A Republican TV ad says Senate candidate Rick Weiland is going across South Dakota saying “he’s one of us” when “Weiland supports higher payroll taxes.” Not for all, he doesn’t.
Democratic TV ads in Iowa have repeatedly misrepresented Republican Joni Ernst’s position on Social Security, claiming she “would privatize Social Security” or that she has “proposed privatizing Social Security.”
The Arkansas Senate race between Democratic Sen. Mark Pryor and Republican Rep. Tom Cotton began for us in June 2013 — just six months into the new Congress — with an article that carried the headline “It’s Groundhog Day for Fact-Checkers.” It hasn’t gotten much better for fact-checkers since then.
A conservative group’s ad attacking Sen. Mark Pryor shows an image of a senior man while saying Pryor “suggested raising the retirement age” for Social Security. He did — but not for the gentleman pictured.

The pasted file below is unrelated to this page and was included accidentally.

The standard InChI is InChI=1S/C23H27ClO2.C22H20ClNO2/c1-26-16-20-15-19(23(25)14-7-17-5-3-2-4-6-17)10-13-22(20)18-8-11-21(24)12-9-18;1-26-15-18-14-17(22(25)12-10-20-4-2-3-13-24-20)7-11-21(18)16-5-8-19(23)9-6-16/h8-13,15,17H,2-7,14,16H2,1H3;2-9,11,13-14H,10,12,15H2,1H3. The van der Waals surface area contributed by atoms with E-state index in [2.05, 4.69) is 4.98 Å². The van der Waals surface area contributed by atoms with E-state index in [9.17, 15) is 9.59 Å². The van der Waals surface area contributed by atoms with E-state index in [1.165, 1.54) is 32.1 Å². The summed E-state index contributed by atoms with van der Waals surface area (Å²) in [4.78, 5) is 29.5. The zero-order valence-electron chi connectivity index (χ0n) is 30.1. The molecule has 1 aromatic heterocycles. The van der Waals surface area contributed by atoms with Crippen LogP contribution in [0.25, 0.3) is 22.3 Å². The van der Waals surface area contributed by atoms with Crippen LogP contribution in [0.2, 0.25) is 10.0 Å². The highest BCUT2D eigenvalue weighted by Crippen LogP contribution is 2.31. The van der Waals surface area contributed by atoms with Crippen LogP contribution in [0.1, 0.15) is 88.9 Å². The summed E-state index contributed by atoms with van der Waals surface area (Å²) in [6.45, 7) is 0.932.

Louisiana Sen. Mary Landrieu makes misleading claims in a TV ad about Rep. Bill Cassidy’s support for a nonbinding budget resolution that recommended changes to the Social Security system.
Two new ads from a newly renamed liberal group attack Republican Rep. Mike Pompeo of Kansas with descriptions of favors he supposedly did for campaign donors. One of the ads is inaccurate and misleading.
A new ad from Republican Montana Senate candidate Steve Daines falsely accuses his Democratic opponent, Sen. John Walsh, of wanting to privatize Social Security. And both candidates trade jabs in competing TV ads on Medicare.
Republican-leaning group that calls itself “the conservative alternative” to AARP.